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Annual holiday parade, craft fair well-attended


Despite the cold weather on Sunday, hundreds of spectators lined Washington Street to watch the annual Watertown Holiday Parade, which started at 1 p.m. at Watertown High School.

More than 20 groups and businesses participated in the parade, including the city police and fire departments, the Jefferson County Sheriff’s Department, Watertown Correctional Facility at Dry Hill, Boy Scout troops 23 and 496, Dance World, 4-H, the Miss Thousand Islands Pageant program, Benchmark Family Services, the Donegal Beard Contest, Miss Italia, the Jefferson County Dairy Princess and Guilfoyle Ambulance.

Cheney Tire, Davidson Nissan and Caskinette Ford represented the local business community, and Santa Claus himself was sponsored by the Downtown Business Association.

The Thousand Islands Privateers marched in the parade for the first time this year, with team members flanking Watertown Mayor Jeffrey E. Graham as they swaggered down the street in the wake of an impressive pirate ship. The ship had a cannon that discharged some fairly long-range smoke rings.

The major goal of the parade is to provide food for the needy; entrants and attendees were asked to donate goods. “We hope to fill one or both pickups up for (non)perishable food for Community Action Planning Council,” parade organizer Stanley E. Zaremba said, indicating two large pickup trucks provided by Cheney Tire.

Among other donors, Laurie R. Hudson, a representative of the Watertown Teachers Association, helped friends load wagons full of canned goods into the pickup trucks after the parade ended.

In years to come, the parade may move from its customary afternoon time slot to a weekend evening to attract a larger crowd and more donations.

“In conversation with the city manager and myself, we’re going to try maybe in the future to move it to Sunday night. Either that or maybe a Saturday night,” Mr. Zaremba said.

During the festivities, parade-goers could take a break from the cold to stop in at the Holiday Craft Fair and Market on the first and second floors of the Dulles State Office Building.

More than 600 visitors attended the fair, which benefited the Watertown Urban Mission.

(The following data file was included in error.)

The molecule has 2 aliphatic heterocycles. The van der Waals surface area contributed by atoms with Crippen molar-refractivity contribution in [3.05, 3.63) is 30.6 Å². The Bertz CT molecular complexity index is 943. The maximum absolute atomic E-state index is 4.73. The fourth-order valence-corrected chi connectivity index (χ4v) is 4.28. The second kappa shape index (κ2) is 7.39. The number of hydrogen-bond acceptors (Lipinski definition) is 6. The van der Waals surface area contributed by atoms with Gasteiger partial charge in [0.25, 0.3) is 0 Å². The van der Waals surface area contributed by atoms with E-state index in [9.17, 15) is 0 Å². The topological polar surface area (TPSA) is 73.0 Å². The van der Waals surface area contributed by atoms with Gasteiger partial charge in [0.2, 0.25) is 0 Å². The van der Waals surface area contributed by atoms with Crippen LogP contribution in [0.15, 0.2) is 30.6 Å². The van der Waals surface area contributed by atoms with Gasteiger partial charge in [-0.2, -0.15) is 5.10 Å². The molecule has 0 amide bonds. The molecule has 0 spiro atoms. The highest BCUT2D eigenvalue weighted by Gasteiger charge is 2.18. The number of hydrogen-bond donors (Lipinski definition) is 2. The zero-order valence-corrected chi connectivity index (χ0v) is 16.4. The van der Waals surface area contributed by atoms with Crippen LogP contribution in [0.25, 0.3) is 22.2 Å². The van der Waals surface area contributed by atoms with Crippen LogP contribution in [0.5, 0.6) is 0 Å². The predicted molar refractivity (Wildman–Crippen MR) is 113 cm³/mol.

This year, 55 vendors filled 60 spaces, an increase of more than 25 percent over last year’s 43 vendors, according to Andrew G. Mangione, director of development for the Watertown Urban Mission.

“That’s largely because of the success we had last year of bringing people in,” Mr. Mangione said.

The fair generates money by requiring vendors to pay an entry fee and charging admission of $2 at the door.

“With that $2 admission, you’re eligible for door prizes and you also receive a coupon for the Impossible Dream Thrift Store,” Mr. Mangione said.

The money goes to the mission’s general fund, which helps to meet the increasing need for assistance during the winter.

“With heating prices becoming an issue, we see an increase of people coming in need, especially in our other programs such as Critical Needs and our Hearth program, which helps with homelessness,” Mr. Mangione said. “The money raised here will help us help the people in need.”

“It also raises awareness, because we want people who need help to know we’re here and we want people who want to help to know how to give to the Watertown Urban Mission,” he said.

The Critical Needs program seeks to help people with everything from obtaining clothing for a new job to meeting the cost of purchasing prescription drugs, Mr. Mangione said.

“We’re so happy to have so many generous donors in this community,” he said. “As need rises, the beautiful thing about this community is that people’s giving rises with the need. We see new people coming in.

Two of those new people are George F. and Trudy A. Bishop, Heuvelton, who opened up their booth, Cedar Designs, for the first time this year.

Mr. Bishop, who recently retired from Riverview Correctional Facility in Ogdensburg, where he was a vocational printing instructor, builds furniture from cedar logs he cuts on his farm, which has been in his family for 75 years. Mr. and Mrs. Bishop discovered the fair online.

One of the busier booths at the fair belonged to vendors Robin G. and Timothy J. Hannon, Rodman. They have been coming to the fair for at least seven years.

The booth, which the couple has dubbed “Timmy Cracked Corn Produce and More,” features crafts and baked goods. The Hannons found out about the fair through their participation in the Greater Watertown-North Country Chamber of Commerce’s Farm and Craft Market and through their “crafting friends.”

The fair means good business for the Hannons.

“We do very well. With the pepper jams and other jams and jellies, it’s a good venue for us,” Mrs. Hannon said.

When asked whether the parade helps bring people to the craft fair, Mr. Mangione said the fair sees a boost in visitors before and after the parade.

Heidi and V. Throi Vilchez, California, came to the fair after the parade to escape the cold.

Mr. Vilchez is stationed at Fort Drum. His wife heard about the parade from a co-worker who marched with her son and his Boy Scout troop.

It was the first time the couple had experienced the parade and craft fair. When asked what she thought of the fair, Mrs. Vilchez said, “It seems pretty awesome. I like it.”

The parade, the cold weather and the enthusiasm of newcomers helped to break attendance records for the craft fair.

“We’ve already hit last year’s numbers of people,” Mr. Mangione said. “To do better this year than last year is just a tremendous accomplishment, and we’re very grateful for all the support in the community.”

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